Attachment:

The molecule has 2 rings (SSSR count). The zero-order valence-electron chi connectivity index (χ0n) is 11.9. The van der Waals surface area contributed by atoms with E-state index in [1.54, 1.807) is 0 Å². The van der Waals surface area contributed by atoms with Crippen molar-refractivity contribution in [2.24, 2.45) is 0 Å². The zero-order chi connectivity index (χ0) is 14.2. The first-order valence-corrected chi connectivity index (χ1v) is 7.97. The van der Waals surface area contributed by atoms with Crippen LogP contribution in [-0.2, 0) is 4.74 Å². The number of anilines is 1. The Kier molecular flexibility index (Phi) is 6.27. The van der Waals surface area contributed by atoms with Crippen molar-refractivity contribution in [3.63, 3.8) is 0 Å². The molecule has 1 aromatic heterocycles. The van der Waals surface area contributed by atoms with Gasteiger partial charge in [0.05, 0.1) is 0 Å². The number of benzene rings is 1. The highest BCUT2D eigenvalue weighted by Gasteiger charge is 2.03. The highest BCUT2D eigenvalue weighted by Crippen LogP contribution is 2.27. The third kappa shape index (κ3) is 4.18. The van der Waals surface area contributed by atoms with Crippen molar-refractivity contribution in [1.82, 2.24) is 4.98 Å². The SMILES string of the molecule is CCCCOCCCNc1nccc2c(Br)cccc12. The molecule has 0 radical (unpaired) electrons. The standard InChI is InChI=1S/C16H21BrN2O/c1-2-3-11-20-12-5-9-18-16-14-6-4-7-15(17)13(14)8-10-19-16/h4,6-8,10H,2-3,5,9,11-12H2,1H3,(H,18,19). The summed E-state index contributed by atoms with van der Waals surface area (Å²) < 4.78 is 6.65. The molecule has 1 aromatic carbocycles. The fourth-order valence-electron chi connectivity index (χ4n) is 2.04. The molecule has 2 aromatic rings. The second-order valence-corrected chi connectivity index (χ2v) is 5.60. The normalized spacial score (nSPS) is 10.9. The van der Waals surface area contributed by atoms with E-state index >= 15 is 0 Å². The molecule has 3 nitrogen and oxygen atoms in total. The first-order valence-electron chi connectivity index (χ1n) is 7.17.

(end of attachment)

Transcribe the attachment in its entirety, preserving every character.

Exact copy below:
The molecule has 2 rings (SSSR count). The zero-order valence-electron chi connectivity index (χ0n) is 11.9. The van der Waals surface area contributed by atoms with E-state index in [1.54, 1.807) is 0 Å². The van der Waals surface area contributed by atoms with Crippen molar-refractivity contribution in [2.24, 2.45) is 0 Å². The zero-order chi connectivity index (χ0) is 14.2. The first-order valence-corrected chi connectivity index (χ1v) is 7.97. The van der Waals surface area contributed by atoms with Crippen LogP contribution in [-0.2, 0) is 4.74 Å². The number of anilines is 1. The Kier molecular flexibility index (Phi) is 6.27. The van der Waals surface area contributed by atoms with Crippen molar-refractivity contribution in [3.63, 3.8) is 0 Å². The molecule has 1 aromatic heterocycles. The van der Waals surface area contributed by atoms with Gasteiger partial charge in [0.05, 0.1) is 0 Å². The number of benzene rings is 1. The highest BCUT2D eigenvalue weighted by Gasteiger charge is 2.03. The highest BCUT2D eigenvalue weighted by Crippen LogP contribution is 2.27. The third kappa shape index (κ3) is 4.18. The van der Waals surface area contributed by atoms with Crippen molar-refractivity contribution in [1.82, 2.24) is 4.98 Å². The SMILES string of the molecule is CCCCOCCCNc1nccc2c(Br)cccc12. The molecule has 0 radical (unpaired) electrons. The standard InChI is InChI=1S/C16H21BrN2O/c1-2-3-11-20-12-5-9-18-16-14-6-4-7-15(17)13(14)8-10-19-16/h4,6-8,10H,2-3,5,9,11-12H2,1H3,(H,18,19). The summed E-state index contributed by atoms with van der Waals surface area (Å²) < 4.78 is 6.65. The molecule has 1 aromatic carbocycles. The fourth-order valence-electron chi connectivity index (χ4n) is 2.04. The molecule has 2 aromatic rings. The second-order valence-corrected chi connectivity index (χ2v) is 5.60. The normalized spacial score (nSPS) is 10.9. The van der Waals surface area contributed by atoms with E-state index >= 15 is 0 Å². The molecule has 3 nitrogen and oxygen atoms in total. The first-order valence-electron chi connectivity index (χ1n) is 7.17.